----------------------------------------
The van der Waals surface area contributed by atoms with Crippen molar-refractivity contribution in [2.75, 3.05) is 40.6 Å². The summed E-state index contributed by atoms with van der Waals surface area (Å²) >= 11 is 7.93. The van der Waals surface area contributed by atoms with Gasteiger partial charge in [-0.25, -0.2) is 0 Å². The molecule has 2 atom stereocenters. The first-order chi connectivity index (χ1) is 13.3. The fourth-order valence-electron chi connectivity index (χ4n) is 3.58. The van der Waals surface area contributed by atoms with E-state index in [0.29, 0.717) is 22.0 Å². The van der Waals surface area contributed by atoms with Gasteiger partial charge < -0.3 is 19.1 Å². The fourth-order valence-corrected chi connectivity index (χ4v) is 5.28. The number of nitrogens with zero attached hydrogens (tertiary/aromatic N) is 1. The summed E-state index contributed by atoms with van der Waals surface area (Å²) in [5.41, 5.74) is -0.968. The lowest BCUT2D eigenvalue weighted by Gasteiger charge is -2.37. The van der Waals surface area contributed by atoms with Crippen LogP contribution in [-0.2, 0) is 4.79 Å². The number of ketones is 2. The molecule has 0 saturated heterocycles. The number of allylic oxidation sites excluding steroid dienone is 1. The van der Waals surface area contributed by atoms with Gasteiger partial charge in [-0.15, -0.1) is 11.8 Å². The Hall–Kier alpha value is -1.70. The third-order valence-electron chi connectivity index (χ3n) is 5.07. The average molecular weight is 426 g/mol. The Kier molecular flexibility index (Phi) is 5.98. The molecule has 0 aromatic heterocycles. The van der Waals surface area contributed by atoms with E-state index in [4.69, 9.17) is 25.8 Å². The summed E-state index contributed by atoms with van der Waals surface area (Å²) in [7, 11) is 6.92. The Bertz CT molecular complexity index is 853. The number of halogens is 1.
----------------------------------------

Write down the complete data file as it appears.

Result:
The van der Waals surface area contributed by atoms with Crippen molar-refractivity contribution in [2.75, 3.05) is 40.6 Å². The summed E-state index contributed by atoms with van der Waals surface area (Å²) >= 11 is 7.93. The van der Waals surface area contributed by atoms with Gasteiger partial charge in [-0.25, -0.2) is 0 Å². The molecule has 2 atom stereocenters. The first-order chi connectivity index (χ1) is 13.3. The fourth-order valence-electron chi connectivity index (χ4n) is 3.58. The van der Waals surface area contributed by atoms with E-state index in [0.29, 0.717) is 22.0 Å². The van der Waals surface area contributed by atoms with Gasteiger partial charge < -0.3 is 19.1 Å². The fourth-order valence-corrected chi connectivity index (χ4v) is 5.28. The number of nitrogens with zero attached hydrogens (tertiary/aromatic N) is 1. The summed E-state index contributed by atoms with van der Waals surface area (Å²) in [5.41, 5.74) is -0.968. The lowest BCUT2D eigenvalue weighted by Gasteiger charge is -2.37. The van der Waals surface area contributed by atoms with Crippen LogP contribution in [-0.2, 0) is 4.79 Å². The number of ketones is 2. The molecule has 0 saturated heterocycles. The number of allylic oxidation sites excluding steroid dienone is 1. The van der Waals surface area contributed by atoms with Gasteiger partial charge in [-0.15, -0.1) is 11.8 Å². The Hall–Kier alpha value is -1.70. The third-order valence-electron chi connectivity index (χ3n) is 5.07. The average molecular weight is 426 g/mol. The Kier molecular flexibility index (Phi) is 5.98. The molecule has 0 aromatic heterocycles. The van der Waals surface area contributed by atoms with E-state index in [4.69, 9.17) is 25.8 Å². The summed E-state index contributed by atoms with van der Waals surface area (Å²) in [7, 11) is 6.92. The Bertz CT molecular complexity index is 853. The number of halogens is 1.